1. Pointsandfigures

          UBI is a terrible idea. Earned Income tax credit is better and aligned with human incentives that are deeply ingrained in our DNA.

          1. Pointsandfigures

            They aren’t one is given you have to work for the other. There is dignity in work. UBI becomes a warehouse program and destroys hope and self worth

          2. iggyfanlo

            The paradigm you’re describing seems to make an equivalence between “traditional wage earning work” and purpose and I would challenge that assumption

        2. Richard

          You need a bit of schooling my friend. In other words, you are ignorant. Social secuity was and is a forced investment. It is not a UBI. 25-35 million elderly are poor. The elderly live much poorer quality of lives than the poor millenials. In any just society the elderly should be respected and treated well because they are in many many ways truly dependent on society. If you are 20-35 – get a fucking job. And as AOC says get two jobs as it will increase the unemployment rate.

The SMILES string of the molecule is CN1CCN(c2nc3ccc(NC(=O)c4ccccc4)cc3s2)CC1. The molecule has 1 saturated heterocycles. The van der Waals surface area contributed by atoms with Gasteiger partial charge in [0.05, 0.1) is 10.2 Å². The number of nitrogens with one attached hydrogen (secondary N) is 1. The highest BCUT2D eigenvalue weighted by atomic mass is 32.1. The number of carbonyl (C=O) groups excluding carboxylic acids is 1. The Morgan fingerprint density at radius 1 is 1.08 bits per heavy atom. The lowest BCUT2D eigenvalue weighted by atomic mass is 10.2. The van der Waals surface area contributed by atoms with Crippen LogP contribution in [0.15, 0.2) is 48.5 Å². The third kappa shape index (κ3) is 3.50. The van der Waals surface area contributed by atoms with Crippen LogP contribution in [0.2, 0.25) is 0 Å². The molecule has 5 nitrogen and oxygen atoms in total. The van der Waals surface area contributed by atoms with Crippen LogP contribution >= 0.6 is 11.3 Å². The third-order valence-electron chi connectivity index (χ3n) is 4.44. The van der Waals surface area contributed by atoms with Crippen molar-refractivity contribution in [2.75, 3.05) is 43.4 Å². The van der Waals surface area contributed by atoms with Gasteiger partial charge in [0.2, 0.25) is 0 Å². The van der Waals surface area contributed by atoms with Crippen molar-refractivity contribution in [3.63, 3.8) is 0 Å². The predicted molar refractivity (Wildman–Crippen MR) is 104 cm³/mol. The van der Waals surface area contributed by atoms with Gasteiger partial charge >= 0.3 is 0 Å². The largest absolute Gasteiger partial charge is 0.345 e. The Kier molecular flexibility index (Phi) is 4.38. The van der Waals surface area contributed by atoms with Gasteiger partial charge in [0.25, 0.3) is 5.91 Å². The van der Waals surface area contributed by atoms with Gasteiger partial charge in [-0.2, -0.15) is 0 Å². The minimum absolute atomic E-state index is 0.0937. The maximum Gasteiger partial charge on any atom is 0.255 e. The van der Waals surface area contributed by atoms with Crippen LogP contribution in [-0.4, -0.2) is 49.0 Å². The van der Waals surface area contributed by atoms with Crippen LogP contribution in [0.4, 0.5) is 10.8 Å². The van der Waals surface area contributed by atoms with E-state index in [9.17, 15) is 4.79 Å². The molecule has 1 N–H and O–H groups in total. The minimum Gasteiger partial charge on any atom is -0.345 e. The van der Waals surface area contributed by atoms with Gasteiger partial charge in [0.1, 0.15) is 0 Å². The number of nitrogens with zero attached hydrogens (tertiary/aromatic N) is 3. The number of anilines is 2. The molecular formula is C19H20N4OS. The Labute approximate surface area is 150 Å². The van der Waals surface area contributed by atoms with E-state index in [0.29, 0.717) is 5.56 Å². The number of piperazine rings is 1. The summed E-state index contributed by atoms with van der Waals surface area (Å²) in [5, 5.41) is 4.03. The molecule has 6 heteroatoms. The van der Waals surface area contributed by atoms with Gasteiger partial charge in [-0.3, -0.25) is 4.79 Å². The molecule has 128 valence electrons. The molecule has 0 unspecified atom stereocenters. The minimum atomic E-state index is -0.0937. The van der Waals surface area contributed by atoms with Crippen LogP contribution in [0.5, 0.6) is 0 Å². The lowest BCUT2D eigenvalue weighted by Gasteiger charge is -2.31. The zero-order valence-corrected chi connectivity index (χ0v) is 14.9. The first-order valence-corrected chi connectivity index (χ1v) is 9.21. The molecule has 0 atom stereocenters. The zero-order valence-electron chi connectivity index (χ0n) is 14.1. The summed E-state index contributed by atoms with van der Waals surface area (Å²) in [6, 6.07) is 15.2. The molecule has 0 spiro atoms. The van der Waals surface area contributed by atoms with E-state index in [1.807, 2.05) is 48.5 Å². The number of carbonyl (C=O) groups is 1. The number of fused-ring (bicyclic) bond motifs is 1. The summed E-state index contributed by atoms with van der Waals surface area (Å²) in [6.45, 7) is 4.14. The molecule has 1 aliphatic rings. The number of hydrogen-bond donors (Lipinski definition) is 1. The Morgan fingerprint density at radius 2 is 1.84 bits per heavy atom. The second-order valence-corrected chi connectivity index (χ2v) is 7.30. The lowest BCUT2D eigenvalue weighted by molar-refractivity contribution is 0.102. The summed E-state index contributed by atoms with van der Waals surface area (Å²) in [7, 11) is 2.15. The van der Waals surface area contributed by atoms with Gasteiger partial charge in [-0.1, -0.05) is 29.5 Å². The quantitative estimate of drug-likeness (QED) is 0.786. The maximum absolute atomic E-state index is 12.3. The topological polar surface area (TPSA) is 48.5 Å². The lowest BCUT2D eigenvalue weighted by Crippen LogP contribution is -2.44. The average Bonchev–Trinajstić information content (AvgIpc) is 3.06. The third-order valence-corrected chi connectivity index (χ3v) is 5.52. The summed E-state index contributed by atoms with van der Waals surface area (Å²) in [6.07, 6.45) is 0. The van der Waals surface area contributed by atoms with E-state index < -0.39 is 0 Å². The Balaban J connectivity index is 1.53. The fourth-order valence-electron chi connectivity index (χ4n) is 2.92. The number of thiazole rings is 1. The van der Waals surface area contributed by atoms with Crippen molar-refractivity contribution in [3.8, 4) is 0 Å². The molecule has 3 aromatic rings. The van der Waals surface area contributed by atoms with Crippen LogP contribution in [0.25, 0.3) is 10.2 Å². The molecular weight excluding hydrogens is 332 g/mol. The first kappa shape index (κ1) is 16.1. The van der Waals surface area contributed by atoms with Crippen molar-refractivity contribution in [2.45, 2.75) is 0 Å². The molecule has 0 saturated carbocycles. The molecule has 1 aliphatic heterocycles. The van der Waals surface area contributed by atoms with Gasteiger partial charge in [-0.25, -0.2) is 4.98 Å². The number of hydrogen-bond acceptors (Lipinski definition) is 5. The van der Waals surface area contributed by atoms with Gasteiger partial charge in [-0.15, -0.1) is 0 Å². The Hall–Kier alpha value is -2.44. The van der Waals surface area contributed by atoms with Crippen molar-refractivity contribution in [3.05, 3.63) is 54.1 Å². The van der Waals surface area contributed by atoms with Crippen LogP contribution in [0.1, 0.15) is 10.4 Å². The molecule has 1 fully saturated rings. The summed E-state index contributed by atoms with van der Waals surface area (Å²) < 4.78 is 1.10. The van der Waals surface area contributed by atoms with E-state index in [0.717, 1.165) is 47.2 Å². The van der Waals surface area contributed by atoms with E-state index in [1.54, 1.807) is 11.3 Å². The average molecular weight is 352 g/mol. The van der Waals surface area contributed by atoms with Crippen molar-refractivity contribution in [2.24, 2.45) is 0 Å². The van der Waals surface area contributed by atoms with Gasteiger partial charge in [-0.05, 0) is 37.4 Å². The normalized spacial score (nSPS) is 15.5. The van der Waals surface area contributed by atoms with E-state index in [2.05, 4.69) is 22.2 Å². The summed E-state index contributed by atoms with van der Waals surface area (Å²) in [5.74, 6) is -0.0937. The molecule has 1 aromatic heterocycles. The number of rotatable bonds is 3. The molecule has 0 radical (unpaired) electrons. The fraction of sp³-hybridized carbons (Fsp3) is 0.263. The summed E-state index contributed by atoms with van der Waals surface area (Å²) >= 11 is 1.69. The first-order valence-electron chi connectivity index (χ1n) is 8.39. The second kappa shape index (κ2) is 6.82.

3. JLM

          .Fact checking your comment — those receiving Social Security are receiving back their OWN money.The government used it interest free for many years. They were lousy stewards of it.When they finally return it, they tax it.Social Security is not an entitlement program, it is an investment program. It is our money.JLMwww.themusingsofthebigredca…

          1. iggyfanlo

            If you believe that then you must believe in fairy talesThe original receives of social security got 15 times or more their money and that return has gone down with successive generationsYes they collect SS but it’s a pay as you go system and a social program; NOT a retirement plan like in Australia.Isn’t it interesting that they call it social security and not elderly or retirement security?It’s a social program that progressive thinking will eventually extend too all ages

          2. JLM